An instructive illustration of the little progress which thorough sanitary work has to the present time made in this country,
may be obtained from the official inquiry which was carried out by Dr. Buchanan, for the Medical Department of the Privy Council in 1865 and 1866, "On the results which have hitherto been gained in various parts of England by works and regulations designed to promote the Public Health." (Ninth Report of the Medical Officer of the Privy Council.) This inquiry related to twenty-five towns with an aggregate population of more than 600,000 persons; and in several of these towns sanitary improvements had been too recently carried out to exercise any marked effect upon the mortality. The small number of places included in Dr. Buchanan's inquiry, it is to be inferred, arose from the paucity of towns which, having regard to the state of sanitary work in them, admitted of such an inquiry. Indeed, Dr. Buchanan says that "the towns were chosen, after consultation with the Local Government Act Office, as being places where structural works had been most thoroughly done and had been longest in operation, and were not chosen for any previously ascertained improvement in the health. They are believed to represent a considerable majority of the towns in England that are available for the purposes of the inquiry." And Mr. Simon, commenting on Dr. Buchanan's inquiry, observes: "It was essential that the inquiry should not be prematurely made; and it was not till two years ago that I felt myself entitled to hope that the undertaking could be free from such reproach."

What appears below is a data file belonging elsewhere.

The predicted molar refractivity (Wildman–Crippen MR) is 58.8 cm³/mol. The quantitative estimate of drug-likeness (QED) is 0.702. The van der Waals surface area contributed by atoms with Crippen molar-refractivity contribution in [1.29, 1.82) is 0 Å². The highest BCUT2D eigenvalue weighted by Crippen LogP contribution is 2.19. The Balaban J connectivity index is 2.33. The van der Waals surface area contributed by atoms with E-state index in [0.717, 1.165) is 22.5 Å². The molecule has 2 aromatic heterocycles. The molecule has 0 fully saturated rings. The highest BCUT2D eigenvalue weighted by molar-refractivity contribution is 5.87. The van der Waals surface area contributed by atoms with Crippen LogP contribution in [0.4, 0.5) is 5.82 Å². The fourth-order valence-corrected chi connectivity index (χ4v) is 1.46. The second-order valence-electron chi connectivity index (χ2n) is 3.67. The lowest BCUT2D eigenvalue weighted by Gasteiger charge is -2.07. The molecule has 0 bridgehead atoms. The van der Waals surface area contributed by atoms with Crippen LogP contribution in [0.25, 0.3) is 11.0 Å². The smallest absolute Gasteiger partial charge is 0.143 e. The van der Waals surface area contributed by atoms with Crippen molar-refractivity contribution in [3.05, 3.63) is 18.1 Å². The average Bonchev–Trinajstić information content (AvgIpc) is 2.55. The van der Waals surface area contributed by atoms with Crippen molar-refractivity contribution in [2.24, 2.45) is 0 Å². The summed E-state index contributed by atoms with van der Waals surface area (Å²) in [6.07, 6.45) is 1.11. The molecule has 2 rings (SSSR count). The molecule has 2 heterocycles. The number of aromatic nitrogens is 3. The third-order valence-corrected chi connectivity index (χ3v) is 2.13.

If we insist upon this point of the comparatively small extent, in respect to numbers of towns and villages, to which sanitary works have as yet been carried out in England, it is because we are anxious to impress upon our readers the necessity for correction of the common misapprehension which exists upon the subject. No doubt that the sanitary work which has been done here contrasts very favourably in amount with what may have been done in other countries; but it is very far indeed from being as considerable and as general as is needed. We do not in the least degree desire to under-rate the work which has been done. We know well its magnitude; and we also know the enormous difficulties which have had to be overcome in carrying out sanitary works, and which still impede their progress. But it is important that we should not form a false estimate of the amount of what has been done, and so anticipate
from it results as respects the general health of the kingdom which this amount is not calculated to yield.
It is a perfectly proper assumption that the effects of sanitary work should be shown in a diminution of the general rate of mortality; that, in fact, the general rate of mortality may be taken as a gauge of the wholesomeness or unwholesomeness of a place. The evidence supplied by Dr. Buchanan from his inquiry is conclusive on this point, while at the same time it furnishes the fullest confirmation of the value of sanitary works. We quote the results obtained by Dr. Buchanan :
On the results of his inquiry as to reduction of total mortality, Dr. Buchanan remarks: